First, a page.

In recent years, Hazen, who oversees a sprawling empire of projects as head of the Berkeley Lab’s ecology department, has teamed up with the Energy Biosciences Institute (EBI) to study microbial-enhanced hydrocarbon recovery. (That association caused some controversy when he reported his Deepwater findings, as the EBI — a partnership between the Berkeley Lab, UC Berkeley and the University of Illinois — is funded by a $500 million, 10-year grant from BP. Hazen notes he was only one of more than 30 authors on the Deepwater report and dismisses any suggestion that he’s somehow beholden to BP or any of the oil companies.) The idea of the hydrocarbon recovery project is to use microbes to extract oil from ground reserves by transforming it into a more liquid form or changing it into hydrogen or methane. If it works, microbes could reduce or even eliminate the environmental damage caused by controversial extraction processes, such as the use of chemicals to fracture underground formations.
Estimates suggest that less than 20 percent of the oil reserves in a typical underground reservoir are currently extracted. Proponents say microbially enhanced recovery could increase that number by 5 to 10 percent. To that end, Hazen has begun projects in Alaska, the Gulf of Mexico and Colorado, looking in oil reservoirs for microbes that will do the job.
Early in his career, Hazen, who grew up 40 miles from the nearest town on Michigan’s Upper Peninsula, was interested in how microbes survived difficult conditions and caused disease in animals. He investigated the parasite that causes “red sore” disease in fish while earning his doctorate at Wake Forest University. He first began looking at minor oil spills around a tanker loading area at a refinery when he was working as the director of graduate studies at the University of Puerto Rico in the early 1980s. “I was gradually becoming more and more interested not in what microorganisms in the environment could do to you, but what they could do for you,” he says.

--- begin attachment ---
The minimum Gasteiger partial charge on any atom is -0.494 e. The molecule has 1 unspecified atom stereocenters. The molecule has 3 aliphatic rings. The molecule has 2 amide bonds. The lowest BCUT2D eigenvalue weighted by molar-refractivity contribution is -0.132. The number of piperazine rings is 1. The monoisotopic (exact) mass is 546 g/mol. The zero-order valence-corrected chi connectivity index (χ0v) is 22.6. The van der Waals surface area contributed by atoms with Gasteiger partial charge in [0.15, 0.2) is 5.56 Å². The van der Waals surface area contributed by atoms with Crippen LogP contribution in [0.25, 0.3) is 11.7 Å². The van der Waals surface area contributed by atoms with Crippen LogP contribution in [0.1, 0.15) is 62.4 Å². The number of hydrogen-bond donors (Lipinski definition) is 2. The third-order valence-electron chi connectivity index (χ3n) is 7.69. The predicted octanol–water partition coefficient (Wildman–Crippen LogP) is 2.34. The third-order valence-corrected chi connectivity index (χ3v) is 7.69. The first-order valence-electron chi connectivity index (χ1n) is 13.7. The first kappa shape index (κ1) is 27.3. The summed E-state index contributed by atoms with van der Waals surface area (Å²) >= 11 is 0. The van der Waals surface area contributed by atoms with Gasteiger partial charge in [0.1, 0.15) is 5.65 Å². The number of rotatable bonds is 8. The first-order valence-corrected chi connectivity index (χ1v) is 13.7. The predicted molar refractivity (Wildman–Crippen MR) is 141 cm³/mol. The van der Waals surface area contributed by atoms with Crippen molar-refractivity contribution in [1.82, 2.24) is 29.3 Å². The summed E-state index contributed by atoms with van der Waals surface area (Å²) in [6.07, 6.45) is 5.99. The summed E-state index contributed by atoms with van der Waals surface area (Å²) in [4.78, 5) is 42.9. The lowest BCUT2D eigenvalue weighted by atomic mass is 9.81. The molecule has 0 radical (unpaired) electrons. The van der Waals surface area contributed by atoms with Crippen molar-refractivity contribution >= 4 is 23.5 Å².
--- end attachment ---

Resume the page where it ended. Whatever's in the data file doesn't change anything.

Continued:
“The work does require you know quite a bit about bugs and about the geology and the geochemistry, and to be able to noodle that,” he says. “But [using microbes] is a much better way to handle [cleanup projects]. It will be a lot cheaper in the long run, and you can successfully do less and less aggressive treatment and less engineering as you go along.”
At the Savannah River Site, he oversaw the injection of methane and other nutrients into the ground through horizontal wells as part of a feasibility study to clean up an oil-seepage basin. In just a couple of months, the bugs had cleaned up one of the waste sites and no further action was necessary, he says.
“There’s no compound known to man, man-made or natural, that bacteria can’t degrade.”
Hazen feels the advances of his team — and the effectiveness of the microbes’ work in various applications — prove that we should explore naturally occurring processes before we resort to man-made methods.
“Mother Nature has a tremendous capacity to clean herself,” he says.